When listening to the audio book ‘Start Now. Get Perfect Later’ by Rob Moore, I found myself constantly drawing parallels to my own life, especially on my artistic journey.
The book, in a nutshell, talks about how overthinking, fear and procrastination all hold us back in one way or another when it comes to success and the only way to get closer to success is to just get on with it – to focus on the tasks at hand, to make decisions and then, if mistakes are made, to learn from them and move on – to start now, get perfect later.
Here comes one of the parallels I drew…
About a year ago I was obsessed with painting silhouette landscapes on mini canvas boards. I made so many of them and they were the first paintings I’d done that I really felt passionate about – I enjoyed painting with such vibrant colours and I managed to sell about half of them too, which gave me a little confidence boost at the time.
Fast forward to a few months down the line – my style changed a lot and I decided I didn’t like them anymore so I took them off my online shop and I put them in storage instead of having them on display in my home.
I hid them away with the intention of painting over them… ‘one day’, but the truth is, I kept talking myself out of it. I kept telling myself that maybe I’ll grow to like them again one day, maybe I shouldn’t paint over all those hours of work, maybe I’ll regret detaching myself from such a significant chapter in my life as an artist, maybe I should just wait until I had the perfect plan for them… the most amazing idea… ‘one day’.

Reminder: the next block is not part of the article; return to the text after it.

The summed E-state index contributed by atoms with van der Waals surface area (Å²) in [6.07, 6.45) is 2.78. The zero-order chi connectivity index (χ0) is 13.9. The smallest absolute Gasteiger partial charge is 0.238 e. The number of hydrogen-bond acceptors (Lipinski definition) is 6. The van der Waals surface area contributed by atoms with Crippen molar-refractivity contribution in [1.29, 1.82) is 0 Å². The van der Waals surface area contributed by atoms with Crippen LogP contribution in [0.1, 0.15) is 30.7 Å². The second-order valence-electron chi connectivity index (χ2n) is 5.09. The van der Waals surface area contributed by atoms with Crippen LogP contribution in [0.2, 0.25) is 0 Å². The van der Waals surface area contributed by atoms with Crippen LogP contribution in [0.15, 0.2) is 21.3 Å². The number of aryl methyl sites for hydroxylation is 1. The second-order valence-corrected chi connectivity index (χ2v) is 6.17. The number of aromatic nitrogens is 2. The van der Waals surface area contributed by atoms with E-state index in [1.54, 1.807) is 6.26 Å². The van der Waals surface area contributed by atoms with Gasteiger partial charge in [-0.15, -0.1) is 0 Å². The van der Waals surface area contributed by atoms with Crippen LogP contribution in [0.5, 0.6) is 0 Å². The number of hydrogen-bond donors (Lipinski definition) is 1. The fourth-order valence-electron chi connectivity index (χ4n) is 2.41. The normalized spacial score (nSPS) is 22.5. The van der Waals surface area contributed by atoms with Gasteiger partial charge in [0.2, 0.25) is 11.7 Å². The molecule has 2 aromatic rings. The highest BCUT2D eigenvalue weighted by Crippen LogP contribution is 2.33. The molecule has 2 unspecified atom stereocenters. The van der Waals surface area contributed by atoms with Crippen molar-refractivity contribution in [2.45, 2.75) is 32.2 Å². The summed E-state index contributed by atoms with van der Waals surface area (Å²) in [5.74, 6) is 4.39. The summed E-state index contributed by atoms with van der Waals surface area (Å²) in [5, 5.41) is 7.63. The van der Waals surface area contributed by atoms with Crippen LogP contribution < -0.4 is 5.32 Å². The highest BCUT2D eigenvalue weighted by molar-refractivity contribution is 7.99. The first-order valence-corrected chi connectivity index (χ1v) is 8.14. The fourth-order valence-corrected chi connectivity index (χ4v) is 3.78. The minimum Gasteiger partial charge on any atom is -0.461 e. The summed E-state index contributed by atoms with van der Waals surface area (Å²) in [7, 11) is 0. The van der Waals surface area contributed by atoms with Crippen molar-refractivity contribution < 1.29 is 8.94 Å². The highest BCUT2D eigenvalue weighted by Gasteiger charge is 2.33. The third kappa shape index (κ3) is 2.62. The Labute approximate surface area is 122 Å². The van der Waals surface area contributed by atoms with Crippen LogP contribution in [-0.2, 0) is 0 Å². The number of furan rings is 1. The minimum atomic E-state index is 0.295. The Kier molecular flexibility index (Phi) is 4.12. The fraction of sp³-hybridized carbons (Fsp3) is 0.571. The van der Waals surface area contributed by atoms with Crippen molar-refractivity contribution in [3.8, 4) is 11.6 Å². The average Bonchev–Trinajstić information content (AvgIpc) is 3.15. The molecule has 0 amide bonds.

Enough was enough. After I had finished the audiobook, I felt inspired to stop overthinking and start doing. Now my only regret is taking so long to just do it!
Here is an example of one of the before and afters…
This new collection is slightly more abstract/impressionistic than what I normally do and maybe that’s because I didn’t really have a plan – I aimed to just get on with it. I wanted to push myself to paint faster, bolder and more freely than I usually do in order to challenge myself to try something different and to grow as an artist.
I couldn’t be happier with the decision I made and the results I produced – they certainly aren’t perfect but they signify the start of a new chapter on my art journey.
The moral of the story? Perfection may be the end goal but there are lots of other little goals along the way, so it is best to strive not for perfection but for self- improvement, a fun, exciting process and the satisfaction of being one step closer (i.e. getting s*** done!)
I’d love to know if any of you have ever been in a similar situation! Feel free to share your thoughts and experiences in the comments.